I guess I've always been attracted to the odd and imperfect. Chipping paint, rust, old, damaged - these qualities have a charm and character that are often more beautiful in my mind than the perfection of the new, fresh, pristine. A wilting flower, or one that has died and been pressed in a book for 20 years, can be just as beautiful as the fresh bloom.
As I think about how, why, and what I paint, I realize that my attraction to the imperfect extends to my tendency toward expressionism and abstraction. The dying flower triggers just as many stories and memories. The old shed has more charm than the new pre-fab variety sold at the hardware store. And rendering these things in a loose, improvisational way that captures the essence, rather than the details, suits me just fine.
I'm feeling a kinship with the early modernist painters - Matisse, Gauguin, and others - who wanted to say so much more than their classical predecessors. They found an honesty and purity of expression in line, shape, and color, rather than being a slave to mimetic realism. It wasn't that they didn't know how to draw and create illusion of form through shading and perspective. They relished the freedom they found in a different expression.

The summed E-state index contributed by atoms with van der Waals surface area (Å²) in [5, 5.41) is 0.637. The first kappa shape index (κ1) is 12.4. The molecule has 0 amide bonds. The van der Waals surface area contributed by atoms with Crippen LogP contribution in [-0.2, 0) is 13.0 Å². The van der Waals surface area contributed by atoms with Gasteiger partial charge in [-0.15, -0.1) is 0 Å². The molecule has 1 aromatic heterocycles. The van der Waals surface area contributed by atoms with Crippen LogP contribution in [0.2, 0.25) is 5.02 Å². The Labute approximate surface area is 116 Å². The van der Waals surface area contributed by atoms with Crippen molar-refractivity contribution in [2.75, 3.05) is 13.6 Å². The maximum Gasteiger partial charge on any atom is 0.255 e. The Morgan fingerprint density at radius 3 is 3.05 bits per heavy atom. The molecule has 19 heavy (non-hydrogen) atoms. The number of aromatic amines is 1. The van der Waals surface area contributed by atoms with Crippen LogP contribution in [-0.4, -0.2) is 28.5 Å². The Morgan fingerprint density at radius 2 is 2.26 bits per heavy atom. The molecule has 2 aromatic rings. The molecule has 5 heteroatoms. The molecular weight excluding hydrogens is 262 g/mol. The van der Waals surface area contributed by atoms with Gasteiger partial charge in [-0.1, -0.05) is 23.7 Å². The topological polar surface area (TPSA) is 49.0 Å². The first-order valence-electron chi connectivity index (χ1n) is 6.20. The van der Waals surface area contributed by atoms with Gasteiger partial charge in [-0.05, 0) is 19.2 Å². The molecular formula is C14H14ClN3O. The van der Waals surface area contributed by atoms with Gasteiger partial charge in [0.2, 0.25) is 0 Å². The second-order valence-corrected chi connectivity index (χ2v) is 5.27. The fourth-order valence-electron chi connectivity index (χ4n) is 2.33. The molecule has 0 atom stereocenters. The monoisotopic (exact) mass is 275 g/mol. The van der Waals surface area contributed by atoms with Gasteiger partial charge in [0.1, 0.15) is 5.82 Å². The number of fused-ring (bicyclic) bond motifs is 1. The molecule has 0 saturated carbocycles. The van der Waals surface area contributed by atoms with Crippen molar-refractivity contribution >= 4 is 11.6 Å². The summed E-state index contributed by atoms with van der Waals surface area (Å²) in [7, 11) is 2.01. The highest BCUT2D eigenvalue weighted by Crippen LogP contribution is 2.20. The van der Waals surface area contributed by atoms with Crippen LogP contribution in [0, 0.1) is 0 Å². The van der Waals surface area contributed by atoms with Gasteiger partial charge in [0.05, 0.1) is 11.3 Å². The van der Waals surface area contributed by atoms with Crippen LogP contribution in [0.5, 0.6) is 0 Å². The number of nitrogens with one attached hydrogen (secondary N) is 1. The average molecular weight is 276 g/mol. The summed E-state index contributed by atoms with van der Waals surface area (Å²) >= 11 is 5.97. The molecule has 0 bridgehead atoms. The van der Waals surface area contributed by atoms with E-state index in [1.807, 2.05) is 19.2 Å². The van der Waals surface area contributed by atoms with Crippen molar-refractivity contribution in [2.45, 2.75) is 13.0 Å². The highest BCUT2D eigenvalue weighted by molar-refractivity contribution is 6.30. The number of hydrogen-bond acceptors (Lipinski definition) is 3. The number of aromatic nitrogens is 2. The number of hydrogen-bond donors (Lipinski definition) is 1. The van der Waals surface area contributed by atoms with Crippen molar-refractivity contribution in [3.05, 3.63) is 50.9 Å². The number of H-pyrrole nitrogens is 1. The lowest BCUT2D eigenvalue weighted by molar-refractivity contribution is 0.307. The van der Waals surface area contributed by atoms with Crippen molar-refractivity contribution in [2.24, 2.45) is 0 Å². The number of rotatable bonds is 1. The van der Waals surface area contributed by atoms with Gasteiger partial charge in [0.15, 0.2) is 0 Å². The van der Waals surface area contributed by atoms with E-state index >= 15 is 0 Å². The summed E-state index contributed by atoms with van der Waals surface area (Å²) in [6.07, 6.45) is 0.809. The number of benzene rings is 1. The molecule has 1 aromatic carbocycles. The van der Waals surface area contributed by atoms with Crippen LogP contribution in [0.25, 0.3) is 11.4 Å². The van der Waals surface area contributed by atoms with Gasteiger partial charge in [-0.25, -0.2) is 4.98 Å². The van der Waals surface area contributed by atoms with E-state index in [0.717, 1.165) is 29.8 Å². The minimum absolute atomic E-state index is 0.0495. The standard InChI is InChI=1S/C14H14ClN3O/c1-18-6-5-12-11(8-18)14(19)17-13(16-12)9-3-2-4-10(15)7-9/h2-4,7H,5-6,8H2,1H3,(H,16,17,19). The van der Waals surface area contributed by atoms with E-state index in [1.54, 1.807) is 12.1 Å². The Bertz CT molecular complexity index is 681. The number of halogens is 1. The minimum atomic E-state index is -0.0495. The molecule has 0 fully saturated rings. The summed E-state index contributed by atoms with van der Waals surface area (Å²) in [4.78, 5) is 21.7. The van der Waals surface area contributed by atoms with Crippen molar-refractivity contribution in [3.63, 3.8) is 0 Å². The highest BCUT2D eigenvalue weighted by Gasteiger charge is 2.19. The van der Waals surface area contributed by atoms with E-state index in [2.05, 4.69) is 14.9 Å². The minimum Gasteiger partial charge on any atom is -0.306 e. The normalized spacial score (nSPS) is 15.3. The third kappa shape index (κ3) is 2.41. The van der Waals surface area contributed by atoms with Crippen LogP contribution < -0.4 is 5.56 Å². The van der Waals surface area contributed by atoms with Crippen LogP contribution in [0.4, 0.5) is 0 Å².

For me it's a question of balance. If I go too far, I offend my own sense of beauty. Finding that fine line that fits my aesthetic is an ongoing challenge. In my new series of flower paintings, I'm juxtaposing the fresh with the wilted, the live with the dead, and arousing ghostly memories in the process. I'm working in combinations of acrylics and digital transfers, as well as oils.
This painting - "In Her Shadow" - recalls my grandmother who taught me to love and tend her rose garden.